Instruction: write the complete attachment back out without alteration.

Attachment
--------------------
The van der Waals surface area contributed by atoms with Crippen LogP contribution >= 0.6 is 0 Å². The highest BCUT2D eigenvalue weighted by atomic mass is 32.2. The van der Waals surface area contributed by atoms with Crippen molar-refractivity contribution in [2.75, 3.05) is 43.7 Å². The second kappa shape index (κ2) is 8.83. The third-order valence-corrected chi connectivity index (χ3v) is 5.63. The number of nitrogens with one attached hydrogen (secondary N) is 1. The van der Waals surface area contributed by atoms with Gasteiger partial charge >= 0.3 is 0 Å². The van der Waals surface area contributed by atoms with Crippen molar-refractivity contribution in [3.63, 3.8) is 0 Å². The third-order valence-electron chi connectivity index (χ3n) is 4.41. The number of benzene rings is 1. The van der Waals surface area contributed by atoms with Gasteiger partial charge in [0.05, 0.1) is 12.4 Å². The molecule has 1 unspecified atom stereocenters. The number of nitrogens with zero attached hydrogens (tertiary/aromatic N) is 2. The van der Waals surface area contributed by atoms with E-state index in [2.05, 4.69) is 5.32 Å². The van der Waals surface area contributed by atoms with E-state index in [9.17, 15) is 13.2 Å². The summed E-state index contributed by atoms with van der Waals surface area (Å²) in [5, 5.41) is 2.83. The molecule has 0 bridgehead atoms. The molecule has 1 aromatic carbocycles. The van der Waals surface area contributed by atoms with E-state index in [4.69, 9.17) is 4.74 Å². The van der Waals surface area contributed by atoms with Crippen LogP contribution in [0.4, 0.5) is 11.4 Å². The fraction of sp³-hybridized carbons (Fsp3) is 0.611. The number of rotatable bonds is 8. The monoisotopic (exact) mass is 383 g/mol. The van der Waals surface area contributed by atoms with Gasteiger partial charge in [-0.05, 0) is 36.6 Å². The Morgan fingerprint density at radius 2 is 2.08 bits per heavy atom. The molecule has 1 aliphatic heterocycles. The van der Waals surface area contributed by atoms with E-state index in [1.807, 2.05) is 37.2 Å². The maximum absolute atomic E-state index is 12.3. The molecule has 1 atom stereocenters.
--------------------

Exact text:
The van der Waals surface area contributed by atoms with Crippen LogP contribution >= 0.6 is 0 Å². The highest BCUT2D eigenvalue weighted by atomic mass is 32.2. The van der Waals surface area contributed by atoms with Crippen molar-refractivity contribution in [2.75, 3.05) is 43.7 Å². The second kappa shape index (κ2) is 8.83. The third-order valence-corrected chi connectivity index (χ3v) is 5.63. The number of nitrogens with one attached hydrogen (secondary N) is 1. The van der Waals surface area contributed by atoms with Gasteiger partial charge >= 0.3 is 0 Å². The van der Waals surface area contributed by atoms with Crippen molar-refractivity contribution in [3.63, 3.8) is 0 Å². The third-order valence-electron chi connectivity index (χ3n) is 4.41. The number of benzene rings is 1. The van der Waals surface area contributed by atoms with Gasteiger partial charge in [0.05, 0.1) is 12.4 Å². The molecule has 1 unspecified atom stereocenters. The number of nitrogens with zero attached hydrogens (tertiary/aromatic N) is 2. The van der Waals surface area contributed by atoms with E-state index in [2.05, 4.69) is 5.32 Å². The van der Waals surface area contributed by atoms with E-state index in [9.17, 15) is 13.2 Å². The summed E-state index contributed by atoms with van der Waals surface area (Å²) in [5, 5.41) is 2.83. The molecule has 0 bridgehead atoms. The molecule has 1 aromatic carbocycles. The van der Waals surface area contributed by atoms with E-state index in [4.69, 9.17) is 4.74 Å². The van der Waals surface area contributed by atoms with Crippen LogP contribution in [0.4, 0.5) is 11.4 Å². The fraction of sp³-hybridized carbons (Fsp3) is 0.611. The number of rotatable bonds is 8. The monoisotopic (exact) mass is 383 g/mol. The van der Waals surface area contributed by atoms with Gasteiger partial charge in [-0.05, 0) is 36.6 Å². The Morgan fingerprint density at radius 2 is 2.08 bits per heavy atom. The molecule has 1 aliphatic heterocycles. The van der Waals surface area contributed by atoms with E-state index in [1.807, 2.05) is 37.2 Å². The maximum absolute atomic E-state index is 12.3. The molecule has 1 atom stereocenters.